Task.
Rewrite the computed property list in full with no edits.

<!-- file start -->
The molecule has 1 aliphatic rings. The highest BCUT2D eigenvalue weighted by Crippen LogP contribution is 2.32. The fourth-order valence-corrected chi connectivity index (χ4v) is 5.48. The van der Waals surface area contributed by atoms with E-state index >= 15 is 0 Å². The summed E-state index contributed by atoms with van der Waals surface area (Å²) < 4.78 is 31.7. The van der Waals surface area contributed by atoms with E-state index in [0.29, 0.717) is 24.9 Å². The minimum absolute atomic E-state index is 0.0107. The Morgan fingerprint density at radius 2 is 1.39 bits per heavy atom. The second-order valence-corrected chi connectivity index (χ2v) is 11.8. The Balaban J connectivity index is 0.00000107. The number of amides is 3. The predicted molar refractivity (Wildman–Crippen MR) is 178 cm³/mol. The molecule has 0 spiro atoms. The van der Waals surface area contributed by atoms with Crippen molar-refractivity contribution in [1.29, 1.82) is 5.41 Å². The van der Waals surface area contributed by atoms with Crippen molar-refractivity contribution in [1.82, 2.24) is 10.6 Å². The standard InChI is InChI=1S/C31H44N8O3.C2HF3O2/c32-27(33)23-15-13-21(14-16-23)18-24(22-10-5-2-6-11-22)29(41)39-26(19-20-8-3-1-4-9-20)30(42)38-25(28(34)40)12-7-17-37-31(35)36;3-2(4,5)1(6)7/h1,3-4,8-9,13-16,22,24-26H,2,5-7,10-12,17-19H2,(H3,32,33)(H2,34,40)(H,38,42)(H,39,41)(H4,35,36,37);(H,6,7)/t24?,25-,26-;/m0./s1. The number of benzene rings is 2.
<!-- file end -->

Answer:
The molecule has 1 aliphatic rings. The highest BCUT2D eigenvalue weighted by Crippen LogP contribution is 2.32. The fourth-order valence-corrected chi connectivity index (χ4v) is 5.48. The van der Waals surface area contributed by atoms with E-state index >= 15 is 0 Å². The summed E-state index contributed by atoms with van der Waals surface area (Å²) < 4.78 is 31.7. The van der Waals surface area contributed by atoms with E-state index in [0.29, 0.717) is 24.9 Å². The minimum absolute atomic E-state index is 0.0107. The Morgan fingerprint density at radius 2 is 1.39 bits per heavy atom. The second-order valence-corrected chi connectivity index (χ2v) is 11.8. The Balaban J connectivity index is 0.00000107. The number of amides is 3. The predicted molar refractivity (Wildman–Crippen MR) is 178 cm³/mol. The molecule has 0 spiro atoms. The van der Waals surface area contributed by atoms with Crippen molar-refractivity contribution in [1.29, 1.82) is 5.41 Å². The van der Waals surface area contributed by atoms with Crippen molar-refractivity contribution in [1.82, 2.24) is 10.6 Å². The standard InChI is InChI=1S/C31H44N8O3.C2HF3O2/c32-27(33)23-15-13-21(14-16-23)18-24(22-10-5-2-6-11-22)29(41)39-26(19-20-8-3-1-4-9-20)30(42)38-25(28(34)40)12-7-17-37-31(35)36;3-2(4,5)1(6)7/h1,3-4,8-9,13-16,22,24-26H,2,5-7,10-12,17-19H2,(H3,32,33)(H2,34,40)(H,38,42)(H,39,41)(H4,35,36,37);(H,6,7)/t24?,25-,26-;/m0./s1. The number of benzene rings is 2.